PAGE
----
We find that we need not attempt to decide when the present UTC was "found" because when the case was transferred to the office of the district attorney for presentation to a grand jury a felony indictment was returned. For all practical and legal purposes, the indictment superseded the UTC accusation, and the original UTC expired. No demand for trial had been made. Following the return of the indictment in superior court, appellant made a demand for trial in November 1986, on "said indictment." Following dismissal of the habitual violator charge and the indictment, the file was returned to the state court and a formal accusation was filed on December 10, 1986. No demand for speedy trial has ever been made as to that accusation.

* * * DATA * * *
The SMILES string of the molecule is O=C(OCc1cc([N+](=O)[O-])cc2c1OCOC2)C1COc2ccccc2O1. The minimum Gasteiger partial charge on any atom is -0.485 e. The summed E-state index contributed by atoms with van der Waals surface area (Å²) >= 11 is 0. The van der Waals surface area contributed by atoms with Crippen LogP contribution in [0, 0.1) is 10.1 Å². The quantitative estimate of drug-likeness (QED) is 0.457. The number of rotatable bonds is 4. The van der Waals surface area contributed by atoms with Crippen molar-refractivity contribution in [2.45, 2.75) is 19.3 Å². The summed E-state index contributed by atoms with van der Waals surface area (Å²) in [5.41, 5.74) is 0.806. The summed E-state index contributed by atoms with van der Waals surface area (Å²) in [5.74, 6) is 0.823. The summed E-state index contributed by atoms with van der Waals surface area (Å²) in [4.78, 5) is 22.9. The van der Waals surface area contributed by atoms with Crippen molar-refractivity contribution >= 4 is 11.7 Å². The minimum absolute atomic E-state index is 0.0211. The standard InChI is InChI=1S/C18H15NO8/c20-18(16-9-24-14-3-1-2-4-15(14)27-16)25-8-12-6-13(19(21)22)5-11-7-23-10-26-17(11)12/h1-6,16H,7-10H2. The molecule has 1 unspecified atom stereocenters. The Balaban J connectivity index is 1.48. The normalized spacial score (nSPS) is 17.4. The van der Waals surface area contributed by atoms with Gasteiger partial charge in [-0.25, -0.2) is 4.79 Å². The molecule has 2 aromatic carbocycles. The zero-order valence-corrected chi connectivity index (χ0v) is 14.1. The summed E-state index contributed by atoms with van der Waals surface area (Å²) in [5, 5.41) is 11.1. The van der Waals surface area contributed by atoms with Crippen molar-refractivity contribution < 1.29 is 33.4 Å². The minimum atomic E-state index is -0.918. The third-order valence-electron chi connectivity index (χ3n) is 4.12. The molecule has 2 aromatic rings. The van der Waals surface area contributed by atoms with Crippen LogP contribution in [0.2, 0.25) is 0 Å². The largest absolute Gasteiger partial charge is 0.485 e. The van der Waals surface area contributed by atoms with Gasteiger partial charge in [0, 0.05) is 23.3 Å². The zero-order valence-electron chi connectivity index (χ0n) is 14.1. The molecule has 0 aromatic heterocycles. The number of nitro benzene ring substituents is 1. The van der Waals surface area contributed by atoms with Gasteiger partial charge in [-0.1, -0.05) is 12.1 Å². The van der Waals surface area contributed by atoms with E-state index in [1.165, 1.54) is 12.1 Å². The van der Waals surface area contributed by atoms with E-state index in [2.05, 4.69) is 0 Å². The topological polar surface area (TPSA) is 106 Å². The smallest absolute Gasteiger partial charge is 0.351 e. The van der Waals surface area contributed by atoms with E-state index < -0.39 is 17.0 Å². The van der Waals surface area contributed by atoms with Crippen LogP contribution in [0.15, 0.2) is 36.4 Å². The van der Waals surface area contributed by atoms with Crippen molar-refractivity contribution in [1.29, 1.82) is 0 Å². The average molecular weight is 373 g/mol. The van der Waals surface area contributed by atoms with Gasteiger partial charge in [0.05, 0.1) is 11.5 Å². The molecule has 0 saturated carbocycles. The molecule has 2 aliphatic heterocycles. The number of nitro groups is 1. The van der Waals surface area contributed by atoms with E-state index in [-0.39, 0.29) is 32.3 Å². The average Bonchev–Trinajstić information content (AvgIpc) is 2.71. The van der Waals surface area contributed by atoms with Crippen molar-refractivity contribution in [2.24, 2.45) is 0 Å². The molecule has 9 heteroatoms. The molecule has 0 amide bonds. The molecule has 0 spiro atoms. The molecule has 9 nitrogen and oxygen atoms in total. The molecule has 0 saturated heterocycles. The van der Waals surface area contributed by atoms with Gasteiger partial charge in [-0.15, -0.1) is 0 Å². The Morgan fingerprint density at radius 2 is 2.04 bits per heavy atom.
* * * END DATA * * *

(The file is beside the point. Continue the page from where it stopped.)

Although this court has held that " 'when a demand for speedy trial has been filed, and the case is transferred from one court to another, the demand is also transferred' " ( State v. Bostwick, 181 Ga. App. 508, 509 (352 SE2d 824)), those cases dealt with the transfer of a UTC from a lower court to a higher court, and a demand for trial in which the accusation was embodied in the UTC. In the instant case, the UTC accusation expired when the case was transferred to the superior court for indictment and trial and the demand for speedy trial was made only as to the "indictment" and not on the accusation. We will not infer a demand for speedy trial as to an accusation under OCGA 17-7-170 unless one is specifically made. See State v. Adamczyk, 162 Ga. App. 288 (290 SE2d 149). And here, the demand for speedy trial on the indictment did not transfer to the lower court as a demand for trial on the subsequent accusation.